Qualcomm Is Working On an In-Screen Fingerprint Reader That Uses Sound


Qualcomm is finally ready to release its newest in-screen fingerprint reader, which uses sound to unlock your phone. The 3D Sonic Sensor bounces ultrasound waves off your finger to verify your prints.

This could well be the in-screen fingerprint sensor that has made its way into the Samsung Galaxy 10. As Qualcomm says, it explicitly designed the scanner to fit under a phones’ screen. It is a competing technology to the optical in-screen sensors which is used by Vivo and OnePlus, two of the first manufacturers to release devices with the new tech.

Moving the fingerprint sensors from the rear to in-screen makes a lot of sense from a design view, freeing up space elsewhere and letting the manufacturers place them in the natural grip position. It is one of the hot features in the mobile ecosystem, with analysts at IHS Markit predicting 100 million smartphones will have in-screen fingerprint sensors by 2019.

Here is what you need to know

Qualcomm’s ‘3D Sonic Sensor’ uses sound waves to read your fingerprint. It will make it more secure than the optical tech on existing smartphones, which can be fooled by a high-resolution photograph. While it was designed to go under a screen, it could just as easily be found in a home button in the future.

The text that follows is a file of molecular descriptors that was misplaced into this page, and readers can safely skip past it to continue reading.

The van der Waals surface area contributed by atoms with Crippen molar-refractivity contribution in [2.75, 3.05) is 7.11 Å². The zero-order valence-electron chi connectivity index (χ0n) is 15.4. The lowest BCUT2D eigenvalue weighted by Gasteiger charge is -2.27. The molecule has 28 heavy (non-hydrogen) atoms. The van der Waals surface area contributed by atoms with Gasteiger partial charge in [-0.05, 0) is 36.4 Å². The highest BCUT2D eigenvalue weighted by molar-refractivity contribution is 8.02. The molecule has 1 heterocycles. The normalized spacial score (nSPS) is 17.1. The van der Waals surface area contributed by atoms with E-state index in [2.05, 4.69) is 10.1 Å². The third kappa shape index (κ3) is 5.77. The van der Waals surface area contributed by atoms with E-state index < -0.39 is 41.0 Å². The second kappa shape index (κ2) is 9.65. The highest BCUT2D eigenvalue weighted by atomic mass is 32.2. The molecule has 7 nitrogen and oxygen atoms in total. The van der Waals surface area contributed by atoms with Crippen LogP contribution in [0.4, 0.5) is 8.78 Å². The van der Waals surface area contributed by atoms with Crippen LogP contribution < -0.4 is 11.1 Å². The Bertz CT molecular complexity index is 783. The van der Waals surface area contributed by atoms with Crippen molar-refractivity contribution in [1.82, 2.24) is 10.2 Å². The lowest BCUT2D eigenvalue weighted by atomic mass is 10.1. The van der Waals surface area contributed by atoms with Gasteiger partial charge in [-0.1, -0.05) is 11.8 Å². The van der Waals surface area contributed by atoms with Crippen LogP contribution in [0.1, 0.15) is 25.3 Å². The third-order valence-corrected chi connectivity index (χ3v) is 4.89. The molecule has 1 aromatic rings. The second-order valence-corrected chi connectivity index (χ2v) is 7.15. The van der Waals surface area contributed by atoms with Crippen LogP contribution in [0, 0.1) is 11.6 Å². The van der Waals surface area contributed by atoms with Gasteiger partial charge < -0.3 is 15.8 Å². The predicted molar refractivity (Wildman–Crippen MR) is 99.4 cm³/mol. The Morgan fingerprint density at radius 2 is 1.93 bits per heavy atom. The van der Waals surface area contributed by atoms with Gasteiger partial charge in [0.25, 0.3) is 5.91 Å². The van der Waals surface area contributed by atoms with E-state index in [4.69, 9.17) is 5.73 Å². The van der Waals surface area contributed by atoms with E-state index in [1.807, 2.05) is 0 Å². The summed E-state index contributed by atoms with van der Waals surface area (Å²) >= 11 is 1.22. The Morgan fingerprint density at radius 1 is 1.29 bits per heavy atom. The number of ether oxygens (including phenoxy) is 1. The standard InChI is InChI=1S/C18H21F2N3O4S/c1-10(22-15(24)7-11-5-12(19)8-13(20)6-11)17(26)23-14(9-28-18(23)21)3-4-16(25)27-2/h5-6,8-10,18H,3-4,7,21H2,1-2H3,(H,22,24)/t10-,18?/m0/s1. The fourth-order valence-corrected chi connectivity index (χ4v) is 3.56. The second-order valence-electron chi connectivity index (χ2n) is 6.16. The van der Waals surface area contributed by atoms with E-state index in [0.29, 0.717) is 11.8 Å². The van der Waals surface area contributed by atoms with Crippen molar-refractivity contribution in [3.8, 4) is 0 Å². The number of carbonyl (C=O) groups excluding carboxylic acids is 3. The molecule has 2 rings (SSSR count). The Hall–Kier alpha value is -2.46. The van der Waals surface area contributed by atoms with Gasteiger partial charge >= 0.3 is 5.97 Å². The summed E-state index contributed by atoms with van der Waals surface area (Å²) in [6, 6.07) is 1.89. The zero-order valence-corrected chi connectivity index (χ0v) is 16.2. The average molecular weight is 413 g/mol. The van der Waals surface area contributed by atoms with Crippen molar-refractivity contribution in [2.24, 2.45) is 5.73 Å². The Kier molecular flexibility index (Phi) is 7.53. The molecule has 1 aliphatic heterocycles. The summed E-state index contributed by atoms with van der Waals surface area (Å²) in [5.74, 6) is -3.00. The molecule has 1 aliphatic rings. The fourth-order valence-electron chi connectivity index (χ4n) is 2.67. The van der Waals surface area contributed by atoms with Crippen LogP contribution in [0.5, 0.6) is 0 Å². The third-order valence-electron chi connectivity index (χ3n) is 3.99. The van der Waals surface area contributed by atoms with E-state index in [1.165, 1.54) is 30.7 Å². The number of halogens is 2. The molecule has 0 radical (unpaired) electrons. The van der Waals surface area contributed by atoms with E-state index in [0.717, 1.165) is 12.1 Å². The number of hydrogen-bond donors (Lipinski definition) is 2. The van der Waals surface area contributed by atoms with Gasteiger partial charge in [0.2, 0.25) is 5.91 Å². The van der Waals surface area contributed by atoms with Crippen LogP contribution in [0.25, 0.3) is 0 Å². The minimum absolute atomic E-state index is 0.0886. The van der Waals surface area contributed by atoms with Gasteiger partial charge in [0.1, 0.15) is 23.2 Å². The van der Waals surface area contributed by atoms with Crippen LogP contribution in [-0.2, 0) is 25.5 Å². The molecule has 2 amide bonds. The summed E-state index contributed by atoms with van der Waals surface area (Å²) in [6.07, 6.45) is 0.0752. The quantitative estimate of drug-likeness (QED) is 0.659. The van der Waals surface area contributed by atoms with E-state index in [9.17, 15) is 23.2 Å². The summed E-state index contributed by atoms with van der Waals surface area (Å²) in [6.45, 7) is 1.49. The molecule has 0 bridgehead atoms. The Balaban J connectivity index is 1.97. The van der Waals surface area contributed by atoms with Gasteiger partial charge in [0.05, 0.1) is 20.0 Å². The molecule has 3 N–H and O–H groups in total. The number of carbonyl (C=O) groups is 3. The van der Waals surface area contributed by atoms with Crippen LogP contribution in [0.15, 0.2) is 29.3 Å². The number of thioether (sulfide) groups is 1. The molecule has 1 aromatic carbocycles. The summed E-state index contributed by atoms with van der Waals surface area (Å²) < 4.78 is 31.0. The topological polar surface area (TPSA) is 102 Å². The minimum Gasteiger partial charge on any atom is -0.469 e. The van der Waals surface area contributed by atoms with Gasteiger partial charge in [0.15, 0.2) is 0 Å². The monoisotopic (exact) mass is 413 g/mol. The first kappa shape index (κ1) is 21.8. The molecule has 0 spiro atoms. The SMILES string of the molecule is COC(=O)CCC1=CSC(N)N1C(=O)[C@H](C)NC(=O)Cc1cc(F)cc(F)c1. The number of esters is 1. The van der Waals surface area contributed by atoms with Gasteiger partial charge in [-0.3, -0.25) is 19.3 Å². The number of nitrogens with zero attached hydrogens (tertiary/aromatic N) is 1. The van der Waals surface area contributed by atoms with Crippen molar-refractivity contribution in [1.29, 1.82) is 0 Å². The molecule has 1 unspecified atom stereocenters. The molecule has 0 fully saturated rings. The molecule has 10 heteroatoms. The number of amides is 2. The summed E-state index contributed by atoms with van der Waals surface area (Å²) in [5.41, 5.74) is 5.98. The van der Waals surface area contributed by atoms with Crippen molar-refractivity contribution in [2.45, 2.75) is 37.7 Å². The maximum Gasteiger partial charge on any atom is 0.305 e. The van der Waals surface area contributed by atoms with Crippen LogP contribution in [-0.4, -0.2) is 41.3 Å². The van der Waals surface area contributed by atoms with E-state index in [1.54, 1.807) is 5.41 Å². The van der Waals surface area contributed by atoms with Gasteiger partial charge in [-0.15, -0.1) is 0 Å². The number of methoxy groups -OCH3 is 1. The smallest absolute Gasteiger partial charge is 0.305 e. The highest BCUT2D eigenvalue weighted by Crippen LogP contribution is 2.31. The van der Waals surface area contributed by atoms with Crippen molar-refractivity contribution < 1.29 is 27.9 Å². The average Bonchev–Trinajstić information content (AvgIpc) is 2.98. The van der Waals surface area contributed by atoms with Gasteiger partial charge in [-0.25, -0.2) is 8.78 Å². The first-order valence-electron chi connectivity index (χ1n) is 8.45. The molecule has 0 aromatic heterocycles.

The image taken by the sensors is three-dimensional, and it can work with grimy or wet hands. It can also read through glass or metal, so hidden fingerprint sensors on the back of devices might be called back. The system can also detect your blood flow, further adding to the security and making it harder to fool.

Sound, not Optics

Both the competing techs using capacitive or optical methods essentially take a 2D picture of the ridges on your finger. The Ultrasonic method that is been implemented by Qualcomm can take a 3D image of the finger, even going an extra mile to capture the level of your pores if Qualcomm’s claims are to be believed. It will be more interesting to see the results of independent tests once devices with the sensor arrive on the market.

It is safe enough to work with mobile payment platforms such as Google Pay. That will put it on a similar level with Samsung’s Iris scanning or Apple’s Face ID. The natural face scanning capability in Android is not secure enough and can be tricked with a photograph.

Tell us what you think about the in-screen fingerprint tech making its way to phones. Let us know in the comments section below.


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